The bones and tissue play a vital role in our oral health and the alveolar bone is a part of our jaw that holds the teeth!
When it comes to our mouth anatomy, many people know out teeth and even the maxilla (upper jawbone) and mandible (lower jawbone), but the alveolar bone has people flipping through anatomy books searching for this structure!
At the Alaska Center For Oral + Facial Surgery, we are committed to providing you innovative oral surgery with the best outcomes from the leading oral surgeons in the country. Join us today for an anatomy lesson (!) as we explore more about the alveolar bone and what an alveolectomy is.
Our Aleveoloar Bone
To better understand what an alveolectomy is, we need to start with the very basics of what the alveolar bone is. In our mouths, we have a few key structures — we know our teeth and upper and lower jawbones, and then there is the ever-so-important alveolar bone.
But, it doesn’t just stop with the alveolar bone! Within the alveolar bone structure is what is known as the alveolar process. This bony structure helps in developing the tooth buds, and in time, is where the root of the tooth forms and erupts.
It is vital for the health and maintenance of mature teeth (dentition) so if there is tooth loss, the structure is broken down and reabsorbed. We often see the effects of jaw degradation in the media as “sour mouth” or the archetype of the senior citizen with no teeth and gummy mouth — this is a serious oral health issue that impacts the quality of life for many individuals.
The alveolar process encompasses a couple of different structures including the cementum, fibers of the periodontal ligaments, and lamina dura which provides not only support to the tooth but structure to the jaw bone.
Alveolar Bone (Proper)
Beneath the soft tissue including the gingiva and deep within the cortical and trabecular bone is the alveolar bone proper. It provides support to the tooth.
Health Complications Of The Alveolar Bone
Periodontal disease is one of the major players in the degradation of the alveolar bone and can produce significant changes in the alveolar bone proper. Where periodontal disease begins as an inflammation of the gums (gingival tissues), if left untreated, it can disrupt not only the alveolar process but have a wider and damaging effect on our bodies systemically.
The alveolar bone functions to support the tooth and when periodontal disease impacts it, it leaves the alveolar bone vulnerable — unable to carry out its function and inability to repair itself. Advanced stages of periodontal disease results in alveolar bone loss — single and multiple tooth loss.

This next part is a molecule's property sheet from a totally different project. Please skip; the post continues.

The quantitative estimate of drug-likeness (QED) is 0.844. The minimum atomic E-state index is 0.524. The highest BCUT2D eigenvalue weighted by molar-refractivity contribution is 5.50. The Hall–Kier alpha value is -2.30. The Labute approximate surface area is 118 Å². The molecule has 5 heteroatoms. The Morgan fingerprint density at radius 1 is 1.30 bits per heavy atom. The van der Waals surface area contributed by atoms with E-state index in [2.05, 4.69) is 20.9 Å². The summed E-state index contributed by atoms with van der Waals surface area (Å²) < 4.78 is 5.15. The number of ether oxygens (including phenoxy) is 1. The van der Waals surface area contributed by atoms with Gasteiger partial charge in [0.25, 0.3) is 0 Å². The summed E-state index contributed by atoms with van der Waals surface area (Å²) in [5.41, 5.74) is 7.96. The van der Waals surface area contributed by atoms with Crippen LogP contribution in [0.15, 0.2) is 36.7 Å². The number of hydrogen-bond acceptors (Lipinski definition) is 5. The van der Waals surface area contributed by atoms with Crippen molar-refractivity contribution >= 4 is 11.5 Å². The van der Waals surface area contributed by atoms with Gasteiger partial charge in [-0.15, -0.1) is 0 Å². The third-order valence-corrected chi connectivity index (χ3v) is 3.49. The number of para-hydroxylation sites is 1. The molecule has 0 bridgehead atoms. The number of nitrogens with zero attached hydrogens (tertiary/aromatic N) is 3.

Periodontal disease is the catalyst for many other oral health complications in the alveolar bone such as abscesses and pulpitis.
A periapical abscess can form in and around the alveolar bone, and in people with significant periodontal disease, they can have mobile teeth. What do we mean by mobile teeth? Teeth that float from the impact of periodontal disease. Even though the teeth may be floating, they still are needed and still provide support for the teeth.
Pulpitis is inflammation in the pulp of the tooth which is the area in the center of the tooth that contains blood and nerve vessels and connective tissue. This soft area can become irritated and inflamed in alveolar bone loss.
Pulpitis can manifest from trauma to the tooth, but it often results from cavities into the pulp chamber.
Now that we know what the alveolar bone and alveolar process are and why they’re so vital to our dental health, let’s explore what an alveolectomy is.
An alveolectomy is a surgical procedure that removes part of the alveolar bone and alveolar process to better ready it for dental appliances and prosthetics such as dentures and dental implants.
There is much more to explore on the topic of an alveolectomy that we’ll cover in-depth in part two of this post!
We’ve explored the importance of the alveolar bone and process, and the role it plays in both health and disease. An alveolectomy is a necessary procedure when a patient’s natural tooth or teeth can’t be preserved.
If you’re interested in your oral health options and what an alveolectomy may look like for you, connect with us today!